During the past several years, I have travelled extensively for both work and pleasure and have met many quilters. I have run into many devotees of this method and I have run into many detractors of this method. If I exclude the appliqué purist –they can usually be found lurking just behind the quilt police – from the population of detractors I am usually left with a small group of folks that did not receive a good tutorial on this method. The best tutorial I have seen on the web is by Connie Sue Haidle at Apple Blooms quilts:

There are two important points to keep in mind as you check out the tutorials and cyber information available on Template Free techniques. Basting is key to this method. ‘Basting’ does not mean big stitch, fast, or sloppy. Basting means ‘Temporary’. The size of the basting stitch is very important because the basting line must define the appliqué shape accurately enough for your eye to fill in the blanks between the dashed stitches. Another tutorial I have seen on the web recommends a blue washout marker to trace the pattern on the back. The idea on marking on the back is that you DO NOT have to remove it – ever! So don’t use a marking tool that will show or bleed onto the front of the fabric. For this method, an inexpensive, .5 mm mechanical pencil is still the best marking tool for all backgrounds except very dark color fabrics.

If you are new to this method or if you are already a Template Free enthusiast then stay tuned to this blog. I plan to publish several posts over the course of the summer sharing how I have refined this technique to make fine, hand appliqué SO MUCH easier.

Coming soon
• Extra Skinny Stems
Padded Appliqué
• Reverse Appliqué
• Peaks & Valleys Versus Rolling Hills
• Perfect Embellishment Placement
• Cutaway & Papercut

…and more.

In the meantime, you may enjoy re-reading a few blog entries that included advanced applique technique tutorials using the Template Free method.

Baltimore BOM Split Leaves 

Graceful Over Under Applique

If you have a question about the Template Free method or if you would like to see more information about how I apply the technique to fine appliqué, please leave a comment below. I will do my best to answer your questions.

Until next time...

Best stitches,
Mercy in Miami
aka The Savage Quilter

More photos added per readers request...

The white of the eye is reverse appliqued.  The dark eye is a satin stitch oval using 1 strand 50 wt. cotton machine embroidery thread.  The white highlight is a small straight stitch with a colonial knot at the end using 1 strand DMC off white embroidery floss.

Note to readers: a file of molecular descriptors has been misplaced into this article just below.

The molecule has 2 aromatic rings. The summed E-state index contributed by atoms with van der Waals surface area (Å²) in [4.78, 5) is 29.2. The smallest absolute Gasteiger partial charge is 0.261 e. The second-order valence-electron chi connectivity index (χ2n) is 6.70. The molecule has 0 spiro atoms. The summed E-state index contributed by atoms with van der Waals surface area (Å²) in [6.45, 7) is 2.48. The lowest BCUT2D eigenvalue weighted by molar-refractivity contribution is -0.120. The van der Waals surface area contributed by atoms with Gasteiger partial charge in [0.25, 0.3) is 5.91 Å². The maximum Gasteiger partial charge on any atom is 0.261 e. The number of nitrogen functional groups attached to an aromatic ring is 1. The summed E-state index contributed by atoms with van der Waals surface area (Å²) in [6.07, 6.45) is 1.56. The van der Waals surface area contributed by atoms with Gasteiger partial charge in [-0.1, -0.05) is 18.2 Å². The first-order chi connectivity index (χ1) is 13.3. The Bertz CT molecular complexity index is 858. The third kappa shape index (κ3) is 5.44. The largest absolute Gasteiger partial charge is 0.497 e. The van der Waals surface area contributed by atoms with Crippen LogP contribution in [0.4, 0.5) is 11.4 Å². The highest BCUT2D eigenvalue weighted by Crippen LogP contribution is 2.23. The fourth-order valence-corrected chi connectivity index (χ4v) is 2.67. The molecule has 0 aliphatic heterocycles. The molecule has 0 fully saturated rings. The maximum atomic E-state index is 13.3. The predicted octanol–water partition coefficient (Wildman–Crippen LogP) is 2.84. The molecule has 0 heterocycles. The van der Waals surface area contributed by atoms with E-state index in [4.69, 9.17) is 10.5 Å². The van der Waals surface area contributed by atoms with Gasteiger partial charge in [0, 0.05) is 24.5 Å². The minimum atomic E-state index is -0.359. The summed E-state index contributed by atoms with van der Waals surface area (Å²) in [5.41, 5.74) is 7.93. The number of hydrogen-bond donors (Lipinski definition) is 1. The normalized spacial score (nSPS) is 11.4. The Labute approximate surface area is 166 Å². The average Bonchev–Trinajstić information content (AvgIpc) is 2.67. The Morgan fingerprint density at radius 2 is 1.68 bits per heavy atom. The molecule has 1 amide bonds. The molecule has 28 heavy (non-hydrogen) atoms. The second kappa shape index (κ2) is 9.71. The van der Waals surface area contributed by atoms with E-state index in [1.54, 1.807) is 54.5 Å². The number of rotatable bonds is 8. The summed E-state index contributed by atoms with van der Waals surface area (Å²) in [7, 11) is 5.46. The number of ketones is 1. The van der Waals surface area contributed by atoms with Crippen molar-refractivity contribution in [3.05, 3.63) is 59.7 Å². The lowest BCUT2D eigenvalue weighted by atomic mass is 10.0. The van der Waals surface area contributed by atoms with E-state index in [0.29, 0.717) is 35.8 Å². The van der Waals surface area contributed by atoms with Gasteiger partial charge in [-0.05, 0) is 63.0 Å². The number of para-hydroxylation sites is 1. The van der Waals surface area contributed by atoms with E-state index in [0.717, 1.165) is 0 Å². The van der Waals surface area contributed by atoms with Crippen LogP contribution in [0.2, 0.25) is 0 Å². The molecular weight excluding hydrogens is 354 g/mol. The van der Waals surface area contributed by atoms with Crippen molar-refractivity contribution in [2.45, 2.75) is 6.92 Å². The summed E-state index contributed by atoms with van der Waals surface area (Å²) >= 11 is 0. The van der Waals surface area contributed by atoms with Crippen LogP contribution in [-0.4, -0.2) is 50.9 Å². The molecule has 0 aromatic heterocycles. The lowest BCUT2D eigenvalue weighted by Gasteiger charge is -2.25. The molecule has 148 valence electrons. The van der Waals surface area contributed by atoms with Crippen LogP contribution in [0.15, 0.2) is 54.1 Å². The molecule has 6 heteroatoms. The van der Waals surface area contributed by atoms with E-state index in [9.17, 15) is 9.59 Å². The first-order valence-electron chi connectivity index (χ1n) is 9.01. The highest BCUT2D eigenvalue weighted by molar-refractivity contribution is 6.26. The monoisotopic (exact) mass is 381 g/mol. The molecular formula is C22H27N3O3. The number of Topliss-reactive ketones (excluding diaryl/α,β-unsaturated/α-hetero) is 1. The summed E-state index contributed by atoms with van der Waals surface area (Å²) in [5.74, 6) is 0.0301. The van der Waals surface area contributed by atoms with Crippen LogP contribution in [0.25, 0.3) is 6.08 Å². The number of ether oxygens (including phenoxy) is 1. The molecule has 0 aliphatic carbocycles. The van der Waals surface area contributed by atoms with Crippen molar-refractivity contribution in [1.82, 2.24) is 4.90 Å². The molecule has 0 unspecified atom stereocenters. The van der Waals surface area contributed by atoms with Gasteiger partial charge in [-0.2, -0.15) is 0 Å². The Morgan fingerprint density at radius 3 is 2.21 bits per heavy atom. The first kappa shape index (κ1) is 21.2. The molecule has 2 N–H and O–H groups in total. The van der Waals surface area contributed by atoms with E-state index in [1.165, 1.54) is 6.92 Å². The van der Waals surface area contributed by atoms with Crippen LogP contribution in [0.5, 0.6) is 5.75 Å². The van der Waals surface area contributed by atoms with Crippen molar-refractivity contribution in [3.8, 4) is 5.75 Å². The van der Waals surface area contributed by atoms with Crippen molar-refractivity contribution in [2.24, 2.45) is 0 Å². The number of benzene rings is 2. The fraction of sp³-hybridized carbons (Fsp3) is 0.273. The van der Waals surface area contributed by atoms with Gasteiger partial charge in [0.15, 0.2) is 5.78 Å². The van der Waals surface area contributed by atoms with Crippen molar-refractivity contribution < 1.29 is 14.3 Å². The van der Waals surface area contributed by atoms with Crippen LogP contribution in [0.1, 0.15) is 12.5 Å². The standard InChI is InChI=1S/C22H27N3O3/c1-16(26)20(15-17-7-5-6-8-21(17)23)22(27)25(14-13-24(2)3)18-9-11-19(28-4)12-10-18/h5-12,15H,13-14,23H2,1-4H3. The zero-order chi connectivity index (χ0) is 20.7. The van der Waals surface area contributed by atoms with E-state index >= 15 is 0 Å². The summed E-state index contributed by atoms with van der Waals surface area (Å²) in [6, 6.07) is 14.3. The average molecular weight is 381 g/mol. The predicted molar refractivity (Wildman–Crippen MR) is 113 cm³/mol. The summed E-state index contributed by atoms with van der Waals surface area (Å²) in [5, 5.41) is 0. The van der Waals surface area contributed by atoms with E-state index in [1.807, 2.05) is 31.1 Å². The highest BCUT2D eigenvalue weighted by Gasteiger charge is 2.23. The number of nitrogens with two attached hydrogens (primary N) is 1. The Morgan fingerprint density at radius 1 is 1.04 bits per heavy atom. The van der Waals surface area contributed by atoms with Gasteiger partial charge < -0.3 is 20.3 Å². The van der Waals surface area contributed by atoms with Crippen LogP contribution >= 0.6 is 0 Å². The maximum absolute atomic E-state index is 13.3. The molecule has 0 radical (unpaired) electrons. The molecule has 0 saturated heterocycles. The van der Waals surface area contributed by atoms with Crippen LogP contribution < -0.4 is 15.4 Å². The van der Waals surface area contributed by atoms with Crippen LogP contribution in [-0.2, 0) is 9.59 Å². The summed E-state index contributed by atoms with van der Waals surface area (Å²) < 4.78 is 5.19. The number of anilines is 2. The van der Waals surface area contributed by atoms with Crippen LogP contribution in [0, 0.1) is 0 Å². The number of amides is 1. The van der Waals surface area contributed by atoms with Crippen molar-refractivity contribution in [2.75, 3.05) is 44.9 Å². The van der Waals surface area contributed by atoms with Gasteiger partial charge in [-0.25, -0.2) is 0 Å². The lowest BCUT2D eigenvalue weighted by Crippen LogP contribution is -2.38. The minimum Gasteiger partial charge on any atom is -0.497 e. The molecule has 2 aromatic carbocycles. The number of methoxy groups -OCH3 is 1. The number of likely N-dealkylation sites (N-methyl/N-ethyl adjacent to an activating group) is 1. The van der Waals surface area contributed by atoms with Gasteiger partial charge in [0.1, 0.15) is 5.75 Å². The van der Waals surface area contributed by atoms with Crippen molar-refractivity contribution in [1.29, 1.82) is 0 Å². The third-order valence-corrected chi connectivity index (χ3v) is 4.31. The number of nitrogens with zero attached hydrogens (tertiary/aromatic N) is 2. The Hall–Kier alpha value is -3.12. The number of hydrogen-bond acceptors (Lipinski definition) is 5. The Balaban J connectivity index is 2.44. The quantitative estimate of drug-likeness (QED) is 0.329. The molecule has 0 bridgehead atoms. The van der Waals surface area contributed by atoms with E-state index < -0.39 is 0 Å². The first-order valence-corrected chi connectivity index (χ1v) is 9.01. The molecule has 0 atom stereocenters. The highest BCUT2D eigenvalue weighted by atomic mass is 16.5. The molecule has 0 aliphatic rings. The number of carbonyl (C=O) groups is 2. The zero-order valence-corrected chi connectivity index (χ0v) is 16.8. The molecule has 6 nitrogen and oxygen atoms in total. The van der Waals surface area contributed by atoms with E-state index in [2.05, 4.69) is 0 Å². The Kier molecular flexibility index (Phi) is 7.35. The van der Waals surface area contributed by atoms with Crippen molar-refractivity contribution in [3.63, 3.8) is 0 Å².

The "eyes" on the tail feathers are reverse appliqued.  I plan to follow the pattern of the hand-marbled fabric to add embroidered highlights.

The eggs are stuffed with a very thin layer of wool batting.  I had to line the egg fabric anyway because it is very light on a dark background.  I thought the extra loft added some visual interest.  I really like how they turned out.  I plan to add texture to the nest by embroidering "twigs".

My friend Linda and Elly.  Linda took several of the photos here.


  1. Great blog!! I have been waiting for you to post, I am working on a Baltimore Halloween Album, and there are very tiny spiders, very tiny. When I encounter such mini shapes, my first approach is suede, if appropriate- but I will keep reading and learning and if you can do "bird eyes" I should be able to do spiders! Sandy

  2. Hi Sandy! Of course you can make teeny tiny spiders! I agree ultasuede is a lifesaver for very small things but I just don't care for the texture. I think it looks very flat - almost as if I cut out a piece of construction paper and pasted it to the block. Instead, I really prefer embroidery. I will post a close up of my peacock's eye. I reverse appliqued the white of the eye and then satin stitched an oval using 1 strand of cotton machine embroidery thread. I then made a single straight stitch with a colonial knot at the end using 1 strand of off white DMC embroidery floss. I think your spider would look amazing embroidered in a fuzzy (maybe wool) thread; satin stitch the body and then straight stitch the legs. If you want examples of how smashing embroidery mixed with hand applique can look, take a peek at Sandra Leichner's blog, Sandra's Snippets (link is on the left hand side of this page). Let me know how the spider's turn out!

    Best stitches!

  3. Hello again Mercy. Thank you for a wonderful blog. I have added your blog to my google reader. I mailed my registration for "Applique Academy 2011" and am now waiting on pins and needles. (Excuse the pun!)Do you have any other tips or advice for me in anticipation of this wonderful event? Please visit my new blog at Marci